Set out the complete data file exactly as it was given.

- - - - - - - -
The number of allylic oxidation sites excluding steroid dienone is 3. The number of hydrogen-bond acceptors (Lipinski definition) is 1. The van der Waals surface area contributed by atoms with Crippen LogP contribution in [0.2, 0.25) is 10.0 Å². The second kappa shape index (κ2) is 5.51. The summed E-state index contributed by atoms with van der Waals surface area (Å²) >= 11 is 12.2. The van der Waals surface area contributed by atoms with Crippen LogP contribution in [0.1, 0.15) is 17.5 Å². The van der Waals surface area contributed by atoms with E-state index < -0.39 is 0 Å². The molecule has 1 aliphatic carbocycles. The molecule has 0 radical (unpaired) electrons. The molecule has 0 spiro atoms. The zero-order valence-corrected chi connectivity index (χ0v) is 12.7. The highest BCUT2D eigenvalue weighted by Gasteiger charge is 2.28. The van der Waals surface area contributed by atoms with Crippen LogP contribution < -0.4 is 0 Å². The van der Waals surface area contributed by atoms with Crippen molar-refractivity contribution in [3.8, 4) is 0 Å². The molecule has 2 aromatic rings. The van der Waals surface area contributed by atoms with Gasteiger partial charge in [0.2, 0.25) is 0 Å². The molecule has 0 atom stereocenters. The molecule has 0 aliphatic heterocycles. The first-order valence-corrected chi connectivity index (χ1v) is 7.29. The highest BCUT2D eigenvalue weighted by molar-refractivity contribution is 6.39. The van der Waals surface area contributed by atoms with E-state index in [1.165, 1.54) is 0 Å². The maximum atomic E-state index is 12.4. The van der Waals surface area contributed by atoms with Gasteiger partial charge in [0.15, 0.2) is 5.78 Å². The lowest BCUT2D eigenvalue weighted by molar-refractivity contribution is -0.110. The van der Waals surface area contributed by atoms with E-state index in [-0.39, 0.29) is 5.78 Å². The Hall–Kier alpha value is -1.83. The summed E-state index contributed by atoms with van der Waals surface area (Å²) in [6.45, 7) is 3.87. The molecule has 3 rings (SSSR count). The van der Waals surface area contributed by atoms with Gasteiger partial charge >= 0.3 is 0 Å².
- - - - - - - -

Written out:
The number of allylic oxidation sites excluding steroid dienone is 3. The number of hydrogen-bond acceptors (Lipinski definition) is 1. The van der Waals surface area contributed by atoms with Crippen LogP contribution in [0.2, 0.25) is 10.0 Å². The second kappa shape index (κ2) is 5.51. The summed E-state index contributed by atoms with van der Waals surface area (Å²) >= 11 is 12.2. The van der Waals surface area contributed by atoms with Crippen LogP contribution in [0.1, 0.15) is 17.5 Å². The van der Waals surface area contributed by atoms with E-state index < -0.39 is 0 Å². The molecule has 1 aliphatic carbocycles. The molecule has 0 radical (unpaired) electrons. The molecule has 0 spiro atoms. The zero-order valence-corrected chi connectivity index (χ0v) is 12.7. The highest BCUT2D eigenvalue weighted by Gasteiger charge is 2.28. The van der Waals surface area contributed by atoms with Crippen LogP contribution < -0.4 is 0 Å². The van der Waals surface area contributed by atoms with Crippen molar-refractivity contribution in [3.8, 4) is 0 Å². The molecule has 2 aromatic rings. The van der Waals surface area contributed by atoms with Gasteiger partial charge in [0.2, 0.25) is 0 Å². The molecule has 0 atom stereocenters. The molecule has 0 aliphatic heterocycles. The first-order valence-corrected chi connectivity index (χ1v) is 7.29. The highest BCUT2D eigenvalue weighted by molar-refractivity contribution is 6.39. The van der Waals surface area contributed by atoms with E-state index in [1.165, 1.54) is 0 Å². The maximum atomic E-state index is 12.4. The van der Waals surface area contributed by atoms with Gasteiger partial charge in [0.15, 0.2) is 5.78 Å². The lowest BCUT2D eigenvalue weighted by molar-refractivity contribution is -0.110. The van der Waals surface area contributed by atoms with E-state index in [-0.39, 0.29) is 5.78 Å². The Hall–Kier alpha value is -1.83. The summed E-state index contributed by atoms with van der Waals surface area (Å²) in [6.45, 7) is 3.87. The molecule has 3 rings (SSSR count). The van der Waals surface area contributed by atoms with Gasteiger partial charge >= 0.3 is 0 Å².